Why You Should Respect Your Kids

Have you ever been disrespected by someone? Of course, we all have. Did it make you want to open up your heart, be vulnerable, and share your problems and concerns with that person? The obvious answer is, No. More than likely, you never wanted to tell that person anything important again. If you don’t want to open up to a person who treats you with disrespect, then neither will your kids. So if you decide to disrespect your children, you have to give up the notion that you’ll be close to them.

Respecting your kids starts when they’re very young. Even though smaller children are still developing cognitively, that doesn’t mean they don’t experience emotional distress or abuse. Their “feeling” brains are fully intact though they may not have the words to express themselves. Deep down inside, kids know that it doesn’t feel good when you snarl at them, ridicule them, or put them down–they remember the feeling. If disrespectful tendencies persist, those emotions will pile up inside, leaving only feelings of distrust for the future.

In relationships, respect is a useless concept unless it is mutual. I would have no reason to think my kids should continue to revere me as their mother if I didn’t esteem and honor them as my daughters. So be thoughtful before you spew out words that could hurt their spirits or damage their self-esteem. Bite your tongue, count to ten, or place your hand over your mouth—whatever it takes to prevent yourself from jumping impulsively into saying the wrong thing. Young children feel the sting of judgment, criticism and scorn as quickly as older kids.

The younger years are your opportunity to gain trust from your children; they are the times your kids are learning whether you’re safe to talk to, or not. If you treat them with respect and create an environment where you let them know how much you love to hear their thoughts and ideas, they’ll continue to share with you when they’re older. But if you begin a pattern of ignoring them or negating them when they’re little, you’re setting yourself up to have a closed down, unreceptive—even rebellious teenager.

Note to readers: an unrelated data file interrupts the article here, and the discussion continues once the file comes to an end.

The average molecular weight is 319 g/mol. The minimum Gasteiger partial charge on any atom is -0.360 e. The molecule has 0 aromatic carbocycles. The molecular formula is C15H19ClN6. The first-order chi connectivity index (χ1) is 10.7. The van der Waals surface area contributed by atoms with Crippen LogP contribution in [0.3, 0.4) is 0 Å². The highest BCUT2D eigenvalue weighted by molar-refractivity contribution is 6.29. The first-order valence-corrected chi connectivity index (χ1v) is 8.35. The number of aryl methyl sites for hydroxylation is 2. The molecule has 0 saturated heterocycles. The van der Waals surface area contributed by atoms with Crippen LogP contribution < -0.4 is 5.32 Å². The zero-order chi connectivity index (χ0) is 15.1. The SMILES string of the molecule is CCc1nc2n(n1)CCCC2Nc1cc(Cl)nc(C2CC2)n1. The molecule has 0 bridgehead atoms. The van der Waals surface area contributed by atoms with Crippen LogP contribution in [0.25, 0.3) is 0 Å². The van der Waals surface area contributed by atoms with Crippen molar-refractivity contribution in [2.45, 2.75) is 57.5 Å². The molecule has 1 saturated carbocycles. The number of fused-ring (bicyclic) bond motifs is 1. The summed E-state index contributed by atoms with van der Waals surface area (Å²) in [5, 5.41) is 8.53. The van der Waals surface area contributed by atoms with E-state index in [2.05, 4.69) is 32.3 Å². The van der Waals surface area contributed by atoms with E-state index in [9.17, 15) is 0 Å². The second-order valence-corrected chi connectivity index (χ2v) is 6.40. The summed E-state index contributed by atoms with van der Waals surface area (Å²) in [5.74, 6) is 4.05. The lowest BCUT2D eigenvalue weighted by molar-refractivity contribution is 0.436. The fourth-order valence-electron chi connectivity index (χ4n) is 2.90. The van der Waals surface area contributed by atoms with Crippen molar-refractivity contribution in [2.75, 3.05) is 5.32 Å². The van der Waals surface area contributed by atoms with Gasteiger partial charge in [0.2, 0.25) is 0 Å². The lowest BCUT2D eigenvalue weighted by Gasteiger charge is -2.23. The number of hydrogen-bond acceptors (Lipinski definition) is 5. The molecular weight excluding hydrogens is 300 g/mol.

In order to build a foundation for connection and continued closeness as your children grow older, lay the groundwork early. Set the patterns for mutual respect, create a positive environment, and practice open communication.

Here are some tips:

  • Put down what you’re doing and look at them when they talk to you
  • Talk with them, not at them
  • Listen to their feelings, not just the words they say
  • Treat their problems like they are serious—because to them, they are
  • Check in with them again to see how they’re handling a problem you’ve already talked about—to let them know you really care
  • Set aside time to be with each child individually
  • Tell them how valuable and important they are to you
  • Talk with them with politeness, sensitivity, courtesy and consideration

You are one of the most influential people in your children’s lives. When you show them respect, it builds their self-esteem and grows their confidence that they can achieve. When you afford them dignity, it lets them know they’re valuable and empowers them to make healthy decisions for themselves. These are the principles that develop good relationships between you and your kids and make them want to ask for your help, listen to your advice, and accept your guidance. These are the principles that bring joy, peace, and fun into your family.

By: Joanne Stern, PhD.  Author of: “Parenting Is a Contact Sport: 8 Ways to Stay Connected to Your kids for Life.”